Thanks for the link, Scooterism! You all follow Eric on Twitter, right?
To your average Economic Times of India reader, it’s a boring Indian tariff law ruling. To a scooterist, it’s a gateway into a world of mystique and speculation. Where is LML importing engineering drawings from? Are they related to LML’s long-delayed plans to manufacture their Clipper/Vespa ET4? Is it an 8-stroke 1200cc Stella? WHEN WILL WE GET IT!?
The Indian government is looking to sell their majority share of Scooters India Limited, who manufactured Lambrettas until 1998, and currently manufacture the Vikram three-wheeler. Mahindra and Mahindra and Tata Motors have both expressed interest and at least one story suggests that on top of a promised $30 million relaunch of Vespa production in India, Piaggio (gasp!) is also interested in SIL.
SIL’s greatest asset may be their “world right (to) the trade name Lambretta/Lambro,” but according to the in.com story linked above, SIL’s ownership of the name is currently in dispute with the Swiss/Italian Lambretta Consortium, who appears better-equipped to win the fight.
Continue reading “SIL to be Sold,
Lambretta Future Unclear as Ever”
With rumors swirling that the 4-stroke LML Star/Genuine Stella sales are sparking a P-series competitor from Vespa, our pals at French site Scooter-Station asked Jean-Philippe Dauviau, Marketing Director of Piaggio France “Will the PX be produced again?”
Continue reading “Vespa PX to return?”
Modern Buddy moderator Eric Almedral has posted the California Air Resources Board approval certificate for the Genuine Stella 150 4T, and confirms that it’ll be available in the U.S. in 2010. My bet is that it’ll be here sooner than later, and probably the Stella and it’s claimed 130MPG will be one of the few bright spots for the scooter industry at DealerExpo in a few weeks.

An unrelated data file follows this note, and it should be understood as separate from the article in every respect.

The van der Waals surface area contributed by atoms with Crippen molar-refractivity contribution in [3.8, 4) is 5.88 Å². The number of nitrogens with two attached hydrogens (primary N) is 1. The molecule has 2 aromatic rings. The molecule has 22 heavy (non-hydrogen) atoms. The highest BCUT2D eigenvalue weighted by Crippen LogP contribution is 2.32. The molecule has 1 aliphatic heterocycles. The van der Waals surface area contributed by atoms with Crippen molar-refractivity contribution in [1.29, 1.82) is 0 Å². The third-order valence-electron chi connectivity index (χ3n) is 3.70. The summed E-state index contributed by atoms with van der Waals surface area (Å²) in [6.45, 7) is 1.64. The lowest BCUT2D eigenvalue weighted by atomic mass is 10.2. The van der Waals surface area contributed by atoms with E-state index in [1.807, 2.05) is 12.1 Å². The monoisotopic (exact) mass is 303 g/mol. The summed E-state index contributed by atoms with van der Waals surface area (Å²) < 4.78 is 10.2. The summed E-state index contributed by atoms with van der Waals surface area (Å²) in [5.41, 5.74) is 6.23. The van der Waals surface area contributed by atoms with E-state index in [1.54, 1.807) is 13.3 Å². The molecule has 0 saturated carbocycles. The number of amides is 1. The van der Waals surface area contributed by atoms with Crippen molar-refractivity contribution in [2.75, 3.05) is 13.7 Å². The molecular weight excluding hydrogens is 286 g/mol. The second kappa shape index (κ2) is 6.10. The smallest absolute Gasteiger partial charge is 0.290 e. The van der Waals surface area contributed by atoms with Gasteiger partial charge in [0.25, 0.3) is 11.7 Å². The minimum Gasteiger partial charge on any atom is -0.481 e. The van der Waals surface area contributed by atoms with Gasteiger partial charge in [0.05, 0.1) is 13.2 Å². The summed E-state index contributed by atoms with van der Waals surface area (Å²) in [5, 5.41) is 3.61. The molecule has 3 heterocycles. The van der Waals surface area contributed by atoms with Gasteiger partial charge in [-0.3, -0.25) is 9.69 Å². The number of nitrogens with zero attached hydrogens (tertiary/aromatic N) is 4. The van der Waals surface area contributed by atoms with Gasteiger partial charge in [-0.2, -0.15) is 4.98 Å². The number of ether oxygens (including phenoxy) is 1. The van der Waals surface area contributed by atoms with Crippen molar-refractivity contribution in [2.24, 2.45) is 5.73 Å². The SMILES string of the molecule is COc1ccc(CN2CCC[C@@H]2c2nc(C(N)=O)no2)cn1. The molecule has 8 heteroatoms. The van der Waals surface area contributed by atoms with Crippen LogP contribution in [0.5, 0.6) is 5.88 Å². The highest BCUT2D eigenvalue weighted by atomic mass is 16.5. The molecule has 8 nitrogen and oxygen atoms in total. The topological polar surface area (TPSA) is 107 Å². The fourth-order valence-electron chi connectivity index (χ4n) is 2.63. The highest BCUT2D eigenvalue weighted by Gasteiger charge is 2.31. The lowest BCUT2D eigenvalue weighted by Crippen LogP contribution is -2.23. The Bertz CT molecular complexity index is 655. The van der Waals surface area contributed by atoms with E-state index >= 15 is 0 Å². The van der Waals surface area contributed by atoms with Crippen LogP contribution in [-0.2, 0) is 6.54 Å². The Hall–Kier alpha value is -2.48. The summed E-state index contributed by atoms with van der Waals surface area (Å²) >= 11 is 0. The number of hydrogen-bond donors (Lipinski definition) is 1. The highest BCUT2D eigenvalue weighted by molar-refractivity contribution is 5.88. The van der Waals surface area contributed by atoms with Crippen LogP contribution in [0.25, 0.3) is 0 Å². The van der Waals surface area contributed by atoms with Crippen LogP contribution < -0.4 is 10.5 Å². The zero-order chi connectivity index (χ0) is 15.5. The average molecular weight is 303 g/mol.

When we test-rode the bike last year, we didn’t really talk about its importance to the scooter industry and scene. Continue reading “CARB approves Stella 150 4T”
Once upon a time — more than a decade ago — an Italian motorcycle company with a history of offbeat scooters decided to make a big push into the booming European scooter market. The designs, notably the Swatch/Vespa-hybrid Velocifero and the ahead-of-its-time Dragster captured the public imagination worldwide. Since Italjet were Italian, they inevitably botched it all up, closed up shop, licensed their models to Kinetic in India, then annually announced the rebirth of the Dragster (vaporware!) at EICMA while slapping “Italjet” stickers on cheapo Chinese bikes for the European market. One model briefly made it to the U.S. during this period, a cheap Chinese knockoff of their own late-90s Torpedo. Meanwhile, Kinetic chunked out one uninspired model, the ex-Italjet Millenium, as the “Blaze” for the Indian market, and teased the world with an occasional Velocifero press release.
But all that’s about to change! I’m going to bring Italjet back MYSELF!
Seasons Greetings for 2010.
We “Autoprima” situated in india city of Pune(near Mumbai) where this is Automotive industrial hub and the manufacturing company for Italian ITALJET scooters.
We are export dealer of KINETIC -ITALJET and having “italjet millenium 125 C.C. scooters 4 stroke and 100 C.C. 2 stroke in our stalk as well inventry of Parts . You may forward this to the perspective buyers of ITALJET scooters.We will apreciate if you contact us for further business oportunity.
Thanking you ,
Pune . India
Yes, I want a scooter so bland and outdated that it’s named after a point in time, ten years ago. I’m dialing as soon as I can find a replacement battery for my Nokia 101. Italjet is back, the end.